- Lindy Hop evolved in the late 1920s and early 1930s out of the Partnered Charleston. It is characterized by an 8-count circular basic or “swing out” and has an emphasis on improvisation and the ability to easily adapt to include other steps in 8-count and 6-count rhythms. It has been danced to many different styles of music with blues or jazz rhythm (with the exception of jazz waltzes), as well as non-traditional styles of music such as hip hop.
- Balboa is an 8-count dance that emphasizes a strong partner connection and quick footwork. A product of Southern California’s crowded
- Collegiate Shag typically refers to a kind of double shag that is believed to have originated in New York during the 1930s
- St. Louis Shag done in the “Sang That Rhyme” Charleston position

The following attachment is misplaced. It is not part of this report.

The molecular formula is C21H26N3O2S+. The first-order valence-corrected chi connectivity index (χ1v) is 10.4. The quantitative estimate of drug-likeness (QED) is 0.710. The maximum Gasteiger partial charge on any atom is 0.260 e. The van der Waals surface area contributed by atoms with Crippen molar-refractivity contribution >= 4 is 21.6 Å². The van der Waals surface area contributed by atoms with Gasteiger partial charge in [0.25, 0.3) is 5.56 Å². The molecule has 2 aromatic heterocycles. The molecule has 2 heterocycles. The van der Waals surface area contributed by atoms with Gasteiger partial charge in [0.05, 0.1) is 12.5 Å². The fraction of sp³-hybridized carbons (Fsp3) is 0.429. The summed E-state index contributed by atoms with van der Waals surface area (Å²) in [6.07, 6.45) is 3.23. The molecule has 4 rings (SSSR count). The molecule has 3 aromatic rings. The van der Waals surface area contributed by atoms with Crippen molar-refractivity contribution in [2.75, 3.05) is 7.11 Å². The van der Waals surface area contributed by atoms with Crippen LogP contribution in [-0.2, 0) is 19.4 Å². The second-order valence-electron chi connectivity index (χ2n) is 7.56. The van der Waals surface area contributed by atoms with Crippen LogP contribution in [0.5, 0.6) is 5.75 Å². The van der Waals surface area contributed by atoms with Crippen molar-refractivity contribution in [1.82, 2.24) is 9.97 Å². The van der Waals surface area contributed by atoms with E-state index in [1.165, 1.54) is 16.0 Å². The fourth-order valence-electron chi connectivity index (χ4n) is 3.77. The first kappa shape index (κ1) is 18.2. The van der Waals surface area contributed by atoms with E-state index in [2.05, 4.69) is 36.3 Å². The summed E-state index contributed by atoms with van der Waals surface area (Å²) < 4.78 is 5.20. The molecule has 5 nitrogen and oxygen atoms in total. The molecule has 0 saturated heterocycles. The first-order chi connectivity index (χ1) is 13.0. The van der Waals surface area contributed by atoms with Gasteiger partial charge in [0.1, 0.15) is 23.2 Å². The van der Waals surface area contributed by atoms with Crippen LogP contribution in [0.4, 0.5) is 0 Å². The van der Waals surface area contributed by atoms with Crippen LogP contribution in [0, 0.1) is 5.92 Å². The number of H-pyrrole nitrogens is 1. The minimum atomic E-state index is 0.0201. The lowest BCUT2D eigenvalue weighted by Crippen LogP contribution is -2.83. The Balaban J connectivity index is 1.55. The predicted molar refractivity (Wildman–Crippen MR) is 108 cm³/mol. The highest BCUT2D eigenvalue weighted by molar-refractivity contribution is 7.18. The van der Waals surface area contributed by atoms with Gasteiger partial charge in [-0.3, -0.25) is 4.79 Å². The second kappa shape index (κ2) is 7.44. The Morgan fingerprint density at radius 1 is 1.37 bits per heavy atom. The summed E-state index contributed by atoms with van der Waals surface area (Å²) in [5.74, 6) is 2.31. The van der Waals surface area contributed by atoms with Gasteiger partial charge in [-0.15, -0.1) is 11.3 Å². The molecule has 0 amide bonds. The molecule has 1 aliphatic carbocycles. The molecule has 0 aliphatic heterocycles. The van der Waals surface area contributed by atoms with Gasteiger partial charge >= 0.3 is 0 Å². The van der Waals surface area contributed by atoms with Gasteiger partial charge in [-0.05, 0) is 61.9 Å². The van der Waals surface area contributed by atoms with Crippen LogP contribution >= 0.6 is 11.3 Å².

- Jitterbug is often associated with one form of swing dance, but is not in fact a general term for all swing dances and is more appropriately used to describe a swing dancer rather than a specific swing
Later forms from the 1940s, 1950s and later
- Lindy Hopcontinued into the 1940s, 1950s and 1960s and is featured in many movies of the era featuring Whitey’s Lindy Hoppers with Frankie Manning, Dean Collins (whose style would lead to the creation of West Coast Swing), and Hal Takier and the Ray Rand Dancers. Traditional Lindy Hop in its purest form is found in many US locations and in Sweden. Swedish Lindy Hoppers preserve much of the old-style technique which was passed on to them by Frankie Manning, through various visits in the 1980s and 1990s.
- Lindy Charleston is essentially the 1930s and ’40s Partnered Charleston woven in and out of Lindy Hop moves